Last Call Review of draft-ietf-geopriv-policy-uri-
review-ietf-geopriv-policy-uri-genart-lc-black-2011-11-30-00

Request Review of draft-ietf-geopriv-policy-uri
Requested rev. no specific revision (document currently at 07)
Type Last Call Review
Team General Area Review Team (Gen-ART) (genart)
Deadline 2011-12-13
Requested 2011-11-29
Authors Richard Barnes, Martin Thomson, James Winterbottom, Hannes Tschofenig
Draft last updated 2011-11-30
Completed reviews Genart Telechat review of -?? by Suresh Krishnan
Genart Last Call review of -?? by David Black
Genart Last Call review of -?? by David Black
Genart Last Call review of -?? by David Black
Secdir Last Call review of -?? by Scott Kelly
Assignment Reviewer David Black
State Completed
Review review-ietf-geopriv-policy-uri-genart-lc-black-2011-11-30
Review completed: 2011-11-30

Review
review-ietf-geopriv-policy-uri-genart-lc-black-2011-11-30

I am the assigned Gen-ART reviewer for this draft. For background on Gen-ART,
please see the FAQ at <http://wiki.tools.ietf.org/area/gen/trac/wiki/GenArtfaq>.

Please resolve these comments along with any other Last Call comments you may receive.

Document: draft-ietf-geopriv-policy-uri-02
Reviewer: David L. Black
Review Date: October 21, 2011
IETF LC End Date: October 25, 2011

Summary: This draft is on the right track but has open issues, described in the review.

This draft specifies policy URIs for management of privacy policy for location
information obtained and maintained by Location Configuration Protocols (LCPs).
The draft is clear and well written.

The open issues concern the security consequences of the shared secret nature of
policy URIs - the authorization model is that a policy URI is a shared secret
between the location provider and the client whose location is involved, and hence
presentation of the URI is sufficient authorization for its use, as an unauthorized
entity will not know and cannot guess the URI.

[1] This first turns up as an editorial issue in Section 3:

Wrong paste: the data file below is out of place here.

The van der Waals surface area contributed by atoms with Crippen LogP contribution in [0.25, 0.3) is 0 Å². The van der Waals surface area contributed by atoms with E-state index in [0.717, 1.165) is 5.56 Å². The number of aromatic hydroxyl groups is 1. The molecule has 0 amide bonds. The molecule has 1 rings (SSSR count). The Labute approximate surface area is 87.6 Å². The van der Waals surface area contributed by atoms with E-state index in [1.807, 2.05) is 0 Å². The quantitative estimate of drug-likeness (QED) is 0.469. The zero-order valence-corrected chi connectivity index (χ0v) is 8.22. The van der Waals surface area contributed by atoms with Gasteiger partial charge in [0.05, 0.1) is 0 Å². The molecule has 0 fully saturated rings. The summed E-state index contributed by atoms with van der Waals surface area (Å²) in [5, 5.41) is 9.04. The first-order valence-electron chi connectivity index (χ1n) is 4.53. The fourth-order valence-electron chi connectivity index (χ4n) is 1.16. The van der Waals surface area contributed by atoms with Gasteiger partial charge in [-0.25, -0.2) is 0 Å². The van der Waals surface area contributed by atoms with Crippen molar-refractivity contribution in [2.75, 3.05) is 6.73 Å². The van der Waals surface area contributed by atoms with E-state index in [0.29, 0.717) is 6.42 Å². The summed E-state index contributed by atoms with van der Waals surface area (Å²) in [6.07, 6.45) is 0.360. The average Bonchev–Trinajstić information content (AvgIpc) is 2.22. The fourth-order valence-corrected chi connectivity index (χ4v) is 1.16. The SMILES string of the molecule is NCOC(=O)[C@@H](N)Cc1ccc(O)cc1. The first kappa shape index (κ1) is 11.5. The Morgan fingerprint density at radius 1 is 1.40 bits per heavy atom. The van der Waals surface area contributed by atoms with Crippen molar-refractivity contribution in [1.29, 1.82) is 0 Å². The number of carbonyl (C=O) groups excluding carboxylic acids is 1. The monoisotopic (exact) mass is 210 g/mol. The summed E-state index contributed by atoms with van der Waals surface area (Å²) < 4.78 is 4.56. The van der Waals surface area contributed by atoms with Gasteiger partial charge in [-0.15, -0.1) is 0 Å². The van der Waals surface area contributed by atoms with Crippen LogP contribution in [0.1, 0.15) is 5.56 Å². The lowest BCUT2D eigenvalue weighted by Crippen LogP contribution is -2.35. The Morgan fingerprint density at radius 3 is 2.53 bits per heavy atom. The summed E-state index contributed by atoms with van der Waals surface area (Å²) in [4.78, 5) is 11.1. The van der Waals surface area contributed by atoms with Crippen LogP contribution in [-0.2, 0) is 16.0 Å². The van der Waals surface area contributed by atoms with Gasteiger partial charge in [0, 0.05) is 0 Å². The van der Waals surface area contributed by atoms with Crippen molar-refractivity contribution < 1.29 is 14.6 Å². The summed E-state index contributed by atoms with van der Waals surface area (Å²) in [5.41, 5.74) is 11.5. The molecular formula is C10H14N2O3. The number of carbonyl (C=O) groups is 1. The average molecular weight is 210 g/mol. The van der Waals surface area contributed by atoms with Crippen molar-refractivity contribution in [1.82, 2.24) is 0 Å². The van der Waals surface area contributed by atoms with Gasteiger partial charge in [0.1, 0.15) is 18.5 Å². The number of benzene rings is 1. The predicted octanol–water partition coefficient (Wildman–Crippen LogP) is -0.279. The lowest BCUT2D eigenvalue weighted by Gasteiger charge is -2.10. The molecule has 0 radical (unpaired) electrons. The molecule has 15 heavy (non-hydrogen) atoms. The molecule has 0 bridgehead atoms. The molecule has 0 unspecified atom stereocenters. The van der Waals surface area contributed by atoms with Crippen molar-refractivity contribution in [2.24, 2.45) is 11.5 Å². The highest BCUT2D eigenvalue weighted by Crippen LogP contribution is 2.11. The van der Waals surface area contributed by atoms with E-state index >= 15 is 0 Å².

Knowledge of the policy URI can be considered adequate evidence of
   authorization. 

That sentence should be expanded to explain why, because this is not the case
for URIs in general.  The explanation is that a policy URI is constructed
to be very hard to predict, and functions as a shared secret (e.g.,
confidentiality protection is required in all protocols that transmit
a policy URI).

There are a couple of Security Considerations (Section 7) aspects that should
be strengthened because a policy URI is a shared secret.

[2] The first paragraph of section 7.1 is descriptive:

   Each LCP ensures integrity and confidentiality through different
   means (see [RFC5985] and [I-D.ietf-geopriv-dhcp-lbyr-uri-option]).
   These measures ensure that a policy URI is conveyed to the client
   without modification or interception.

The paragraph ought to also be prescriptive and include possible future protocols
that may use policy URIs - adding a sentence like the following would help:

   All LCPs that use policy URIs MUST provide confidentiality and integrity
   for policy URIs sufficient to ensure that a policy URI is conveyed to
   the client without modification or interception.

Alternatively, changing "required" to "REQUIRED" in the following sentence
in Section 7.2 may suffice, although integrity is not mentioned in this
sentence:

      Confidentiality is required for its conveyance in the
      location configuration protocol, and in the requests that are used
      to inspect, change or delete the policy resource.

[3} The unpredictability requirements are vague:

   o  The Location Server MUST ensure that the URI cannot be easily
      predicted.  The policy URI MUST NOT be derived solely from
      information that might be public, including the Target identity or
      any location URI.  The addition of random entropy increases the
      difficulty of guessing a policy URI.

Something needs to be stated about how much random entropy is required
(e.g., 8 bits is probably not enough ;-) ).

Nits: I found a number of acronyms that should be expanded on first use,
e.g., LIS, LS, and HELD.

idnits 2.12.2 did not find anything that needs attention.

Thanks,
--David
----------------------------------------------------
David L. Black, Distinguished Engineer
EMC Corporation, 176 South St., Hopkinton, MA  01748
+1 (508) 293-7953             FAX: +1 (508) 293-7786
david.black at emc.com        Mobile: +1 (978) 394-7754
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